|> " If there could be a way for me to queue up some job to build out these renders while I sleep so I can skip them while I edit, that would be HUGE time savings."

This is precisely what EditInLightroom allows you to do (granted, you lose the ability to zoom 1:1). Is it not helping? Or, are you simply asking Adobe for similar help, built-in & smooth...

Rob

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Contributor ,
Oct 10, 2012 Oct 10, 2012

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Adobe should have something similar, built-in & transparent to the user. At normal screen res, show me a proxy that's optimized for my workspace. If I zoom in, pull up the RAW and give me more res. By the time I'm in the Dev module, I've already made my picks so I don't actually do much pixel peeping at that stage. Others might, but that might be a flaw in their workflow. I've advocated face detection for intelligent 1:1 zooms, too. If this was applied, Lightroom could zoom in on the faces (not ID the faces, just ID that they are faces) and show me that subsample'd region of the raw, not the full raw with panning. Right?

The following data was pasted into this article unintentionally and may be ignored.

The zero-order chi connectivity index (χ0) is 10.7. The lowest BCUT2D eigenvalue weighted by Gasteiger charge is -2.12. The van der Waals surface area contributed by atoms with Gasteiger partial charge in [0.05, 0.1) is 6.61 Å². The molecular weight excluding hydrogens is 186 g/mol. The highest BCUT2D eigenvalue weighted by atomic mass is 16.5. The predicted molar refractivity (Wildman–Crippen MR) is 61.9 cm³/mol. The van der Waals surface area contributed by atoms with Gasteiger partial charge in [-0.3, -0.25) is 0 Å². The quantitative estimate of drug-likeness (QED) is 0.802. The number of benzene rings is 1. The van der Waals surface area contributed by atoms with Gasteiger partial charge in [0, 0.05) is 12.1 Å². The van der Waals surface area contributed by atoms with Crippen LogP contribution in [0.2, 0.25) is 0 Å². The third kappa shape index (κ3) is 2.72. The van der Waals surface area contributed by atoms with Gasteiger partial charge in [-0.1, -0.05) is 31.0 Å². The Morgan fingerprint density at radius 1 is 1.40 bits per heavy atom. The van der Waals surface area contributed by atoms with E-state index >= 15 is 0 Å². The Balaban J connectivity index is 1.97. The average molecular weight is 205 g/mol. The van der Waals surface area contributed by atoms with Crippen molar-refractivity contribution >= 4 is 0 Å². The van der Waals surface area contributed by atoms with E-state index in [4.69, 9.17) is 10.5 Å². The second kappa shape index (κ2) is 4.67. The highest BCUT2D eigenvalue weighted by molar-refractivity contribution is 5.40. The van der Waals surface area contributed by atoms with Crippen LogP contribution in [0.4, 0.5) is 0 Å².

Your software is brilliant. I used it on about 50 images, but the conversion back to hi-res didn't load the data. I had to manually load it. Also, I don't see that flags sync meaning that I can't do further filtering while developing my files which is quite frequent. Also, on the Hi->Lo, I get a LR dialog for each selected file saying "Lightroom is concerned". So, for a 2k set, you can imagine that not working out too well. I'm probably not doing it right, though.
// Sean //

Mac Studio Ultra • 128GB RAM • 48-core GPU • 2TB SSD • 32" LG OLED • Nikon

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LEGEND ,
Oct 10, 2012 Oct 10, 2012

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Sean,

I couldn't agree more - improvement should be built-in. But, seeing as we've now gone over half a decade without such improvement, it seems worthwhile to consider workarounds for the mean time. It might be another half decade before Lr has such improvement... Anyway, many plugins that push the envelope require some reading of "the fine print" too. But if your originals were DNG, then 'Update DNG Previews & Metadata" should trigger Lightroom to re-apply the lo-rez settings to the hi-rez version (along with flags...), after invoking the 'Edit Hi-Rez' plugin command.